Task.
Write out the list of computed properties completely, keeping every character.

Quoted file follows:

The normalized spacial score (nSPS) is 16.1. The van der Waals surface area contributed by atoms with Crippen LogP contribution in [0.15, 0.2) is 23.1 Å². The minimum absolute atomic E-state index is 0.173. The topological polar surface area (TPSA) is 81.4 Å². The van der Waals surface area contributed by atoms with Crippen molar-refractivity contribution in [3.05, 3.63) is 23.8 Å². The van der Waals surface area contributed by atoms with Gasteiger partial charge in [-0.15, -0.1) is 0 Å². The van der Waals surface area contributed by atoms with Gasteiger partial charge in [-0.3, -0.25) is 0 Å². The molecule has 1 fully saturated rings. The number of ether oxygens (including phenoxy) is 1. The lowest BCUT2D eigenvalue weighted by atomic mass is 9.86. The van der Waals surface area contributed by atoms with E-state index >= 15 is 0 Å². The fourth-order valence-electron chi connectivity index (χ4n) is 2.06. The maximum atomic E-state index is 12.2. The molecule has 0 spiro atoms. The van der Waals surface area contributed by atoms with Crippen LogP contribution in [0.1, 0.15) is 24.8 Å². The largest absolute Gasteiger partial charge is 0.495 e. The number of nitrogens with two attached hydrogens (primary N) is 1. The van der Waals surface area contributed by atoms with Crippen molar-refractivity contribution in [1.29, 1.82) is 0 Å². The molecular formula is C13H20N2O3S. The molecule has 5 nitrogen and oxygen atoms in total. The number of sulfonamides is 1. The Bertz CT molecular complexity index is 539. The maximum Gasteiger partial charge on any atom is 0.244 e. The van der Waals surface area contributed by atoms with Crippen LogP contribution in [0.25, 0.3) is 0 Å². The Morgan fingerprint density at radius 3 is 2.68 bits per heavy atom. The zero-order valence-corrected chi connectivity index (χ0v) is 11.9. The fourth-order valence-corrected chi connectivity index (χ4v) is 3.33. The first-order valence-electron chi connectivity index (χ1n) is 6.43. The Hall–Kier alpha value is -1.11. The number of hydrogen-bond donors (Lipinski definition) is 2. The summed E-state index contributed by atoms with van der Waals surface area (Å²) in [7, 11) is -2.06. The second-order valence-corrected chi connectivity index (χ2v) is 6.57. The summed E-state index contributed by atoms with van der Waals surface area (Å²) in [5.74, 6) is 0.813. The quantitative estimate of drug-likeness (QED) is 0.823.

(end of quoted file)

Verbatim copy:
The normalized spacial score (nSPS) is 16.1. The van der Waals surface area contributed by atoms with Crippen LogP contribution in [0.15, 0.2) is 23.1 Å². The minimum absolute atomic E-state index is 0.173. The topological polar surface area (TPSA) is 81.4 Å². The van der Waals surface area contributed by atoms with Crippen molar-refractivity contribution in [3.05, 3.63) is 23.8 Å². The van der Waals surface area contributed by atoms with Gasteiger partial charge in [-0.15, -0.1) is 0 Å². The van der Waals surface area contributed by atoms with Gasteiger partial charge in [-0.3, -0.25) is 0 Å². The molecule has 1 fully saturated rings. The number of ether oxygens (including phenoxy) is 1. The lowest BCUT2D eigenvalue weighted by atomic mass is 9.86. The van der Waals surface area contributed by atoms with E-state index >= 15 is 0 Å². The fourth-order valence-electron chi connectivity index (χ4n) is 2.06. The maximum atomic E-state index is 12.2. The molecule has 0 spiro atoms. The van der Waals surface area contributed by atoms with Crippen LogP contribution in [0.1, 0.15) is 24.8 Å². The largest absolute Gasteiger partial charge is 0.495 e. The number of nitrogens with two attached hydrogens (primary N) is 1. The van der Waals surface area contributed by atoms with Crippen molar-refractivity contribution in [1.29, 1.82) is 0 Å². The molecular formula is C13H20N2O3S. The molecule has 5 nitrogen and oxygen atoms in total. The number of sulfonamides is 1. The Bertz CT molecular complexity index is 539. The maximum Gasteiger partial charge on any atom is 0.244 e. The van der Waals surface area contributed by atoms with Crippen LogP contribution in [0.25, 0.3) is 0 Å². The Morgan fingerprint density at radius 3 is 2.68 bits per heavy atom. The zero-order valence-corrected chi connectivity index (χ0v) is 11.9. The fourth-order valence-corrected chi connectivity index (χ4v) is 3.33. The first-order valence-electron chi connectivity index (χ1n) is 6.43. The Hall–Kier alpha value is -1.11. The number of hydrogen-bond donors (Lipinski definition) is 2. The summed E-state index contributed by atoms with van der Waals surface area (Å²) in [7, 11) is -2.06. The second-order valence-corrected chi connectivity index (χ2v) is 6.57. The summed E-state index contributed by atoms with van der Waals surface area (Å²) in [5.74, 6) is 0.813. The quantitative estimate of drug-likeness (QED) is 0.823.